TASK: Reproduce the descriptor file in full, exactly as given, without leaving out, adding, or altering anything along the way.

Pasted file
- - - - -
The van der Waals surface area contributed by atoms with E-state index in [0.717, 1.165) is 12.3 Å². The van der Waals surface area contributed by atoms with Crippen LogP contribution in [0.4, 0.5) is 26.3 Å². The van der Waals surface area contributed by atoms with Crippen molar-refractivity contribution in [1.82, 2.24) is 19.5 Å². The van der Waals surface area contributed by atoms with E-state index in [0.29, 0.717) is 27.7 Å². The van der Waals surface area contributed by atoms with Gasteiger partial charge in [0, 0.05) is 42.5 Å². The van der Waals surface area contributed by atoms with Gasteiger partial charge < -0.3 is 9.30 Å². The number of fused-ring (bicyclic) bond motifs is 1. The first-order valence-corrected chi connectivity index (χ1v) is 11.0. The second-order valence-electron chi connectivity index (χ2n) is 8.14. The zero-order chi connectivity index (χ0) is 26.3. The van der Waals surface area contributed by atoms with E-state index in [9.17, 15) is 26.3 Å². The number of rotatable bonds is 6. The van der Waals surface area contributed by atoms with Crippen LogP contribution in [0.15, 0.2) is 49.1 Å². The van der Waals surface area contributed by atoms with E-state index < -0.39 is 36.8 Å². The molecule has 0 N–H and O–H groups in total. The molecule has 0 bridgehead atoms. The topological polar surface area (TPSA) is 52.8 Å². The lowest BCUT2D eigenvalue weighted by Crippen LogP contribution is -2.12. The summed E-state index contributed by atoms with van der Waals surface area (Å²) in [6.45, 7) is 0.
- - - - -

The van der Waals surface area contributed by atoms with E-state index in [0.717, 1.165) is 12.3 Å². The van der Waals surface area contributed by atoms with Crippen LogP contribution in [0.4, 0.5) is 26.3 Å². The van der Waals surface area contributed by atoms with Crippen molar-refractivity contribution in [1.82, 2.24) is 19.5 Å². The van der Waals surface area contributed by atoms with E-state index in [0.29, 0.717) is 27.7 Å². The van der Waals surface area contributed by atoms with Gasteiger partial charge in [0, 0.05) is 42.5 Å². The van der Waals surface area contributed by atoms with Gasteiger partial charge < -0.3 is 9.30 Å². The number of fused-ring (bicyclic) bond motifs is 1. The first-order valence-corrected chi connectivity index (χ1v) is 11.0. The second-order valence-electron chi connectivity index (χ2n) is 8.14. The zero-order chi connectivity index (χ0) is 26.3. The van der Waals surface area contributed by atoms with E-state index in [9.17, 15) is 26.3 Å². The number of rotatable bonds is 6. The van der Waals surface area contributed by atoms with Crippen LogP contribution in [0.15, 0.2) is 49.1 Å². The van der Waals surface area contributed by atoms with E-state index < -0.39 is 36.8 Å². The molecule has 0 N–H and O–H groups in total. The molecule has 0 bridgehead atoms. The topological polar surface area (TPSA) is 52.8 Å². The lowest BCUT2D eigenvalue weighted by Crippen LogP contribution is -2.12. The summed E-state index contributed by atoms with van der Waals surface area (Å²) in [6.45, 7) is 0.